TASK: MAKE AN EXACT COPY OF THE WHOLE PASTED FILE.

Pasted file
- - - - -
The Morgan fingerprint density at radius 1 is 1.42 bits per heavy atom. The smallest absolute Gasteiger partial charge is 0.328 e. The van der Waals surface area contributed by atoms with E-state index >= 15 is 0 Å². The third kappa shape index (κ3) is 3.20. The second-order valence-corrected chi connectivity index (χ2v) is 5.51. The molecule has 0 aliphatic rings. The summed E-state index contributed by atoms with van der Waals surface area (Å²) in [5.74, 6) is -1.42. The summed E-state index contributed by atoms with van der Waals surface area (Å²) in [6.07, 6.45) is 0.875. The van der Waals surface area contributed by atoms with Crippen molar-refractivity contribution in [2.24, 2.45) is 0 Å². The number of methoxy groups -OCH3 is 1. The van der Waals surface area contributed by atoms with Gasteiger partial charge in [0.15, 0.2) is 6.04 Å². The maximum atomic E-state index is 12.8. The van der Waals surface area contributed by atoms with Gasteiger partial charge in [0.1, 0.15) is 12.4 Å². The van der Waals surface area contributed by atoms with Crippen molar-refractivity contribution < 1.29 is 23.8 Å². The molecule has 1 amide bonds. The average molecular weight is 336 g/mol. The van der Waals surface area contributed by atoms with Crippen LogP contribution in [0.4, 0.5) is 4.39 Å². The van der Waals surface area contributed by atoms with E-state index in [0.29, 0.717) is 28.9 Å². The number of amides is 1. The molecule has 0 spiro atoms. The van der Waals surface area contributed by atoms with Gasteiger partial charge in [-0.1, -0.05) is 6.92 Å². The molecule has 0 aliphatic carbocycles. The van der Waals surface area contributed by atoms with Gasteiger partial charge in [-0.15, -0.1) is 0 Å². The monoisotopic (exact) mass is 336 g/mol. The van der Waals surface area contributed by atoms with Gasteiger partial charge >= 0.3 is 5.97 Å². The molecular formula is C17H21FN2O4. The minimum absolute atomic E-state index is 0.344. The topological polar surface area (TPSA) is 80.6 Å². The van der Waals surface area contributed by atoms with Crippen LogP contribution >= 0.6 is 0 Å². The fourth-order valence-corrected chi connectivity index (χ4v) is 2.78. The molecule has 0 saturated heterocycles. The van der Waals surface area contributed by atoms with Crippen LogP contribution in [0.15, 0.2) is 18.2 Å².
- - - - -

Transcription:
The Morgan fingerprint density at radius 1 is 1.42 bits per heavy atom. The smallest absolute Gasteiger partial charge is 0.328 e. The van der Waals surface area contributed by atoms with E-state index >= 15 is 0 Å². The third kappa shape index (κ3) is 3.20. The second-order valence-corrected chi connectivity index (χ2v) is 5.51. The molecule has 0 aliphatic rings. The summed E-state index contributed by atoms with van der Waals surface area (Å²) in [5.74, 6) is -1.42. The summed E-state index contributed by atoms with van der Waals surface area (Å²) in [6.07, 6.45) is 0.875. The van der Waals surface area contributed by atoms with Crippen molar-refractivity contribution in [2.24, 2.45) is 0 Å². The number of methoxy groups -OCH3 is 1. The van der Waals surface area contributed by atoms with Gasteiger partial charge in [0.15, 0.2) is 6.04 Å². The maximum atomic E-state index is 12.8. The van der Waals surface area contributed by atoms with Gasteiger partial charge in [0.1, 0.15) is 12.4 Å². The van der Waals surface area contributed by atoms with Crippen molar-refractivity contribution < 1.29 is 23.8 Å². The molecule has 1 amide bonds. The average molecular weight is 336 g/mol. The van der Waals surface area contributed by atoms with Crippen LogP contribution in [0.4, 0.5) is 4.39 Å². The van der Waals surface area contributed by atoms with E-state index in [0.29, 0.717) is 28.9 Å². The number of amides is 1. The molecule has 0 spiro atoms. The van der Waals surface area contributed by atoms with Gasteiger partial charge in [-0.1, -0.05) is 6.92 Å². The molecule has 0 aliphatic carbocycles. The van der Waals surface area contributed by atoms with Gasteiger partial charge in [-0.15, -0.1) is 0 Å². The monoisotopic (exact) mass is 336 g/mol. The van der Waals surface area contributed by atoms with Gasteiger partial charge >= 0.3 is 5.97 Å². The molecular formula is C17H21FN2O4. The minimum absolute atomic E-state index is 0.344. The topological polar surface area (TPSA) is 80.6 Å². The van der Waals surface area contributed by atoms with Crippen LogP contribution >= 0.6 is 0 Å². The fourth-order valence-corrected chi connectivity index (χ4v) is 2.78. The molecule has 0 saturated heterocycles. The van der Waals surface area contributed by atoms with Crippen LogP contribution in [0.15, 0.2) is 18.2 Å².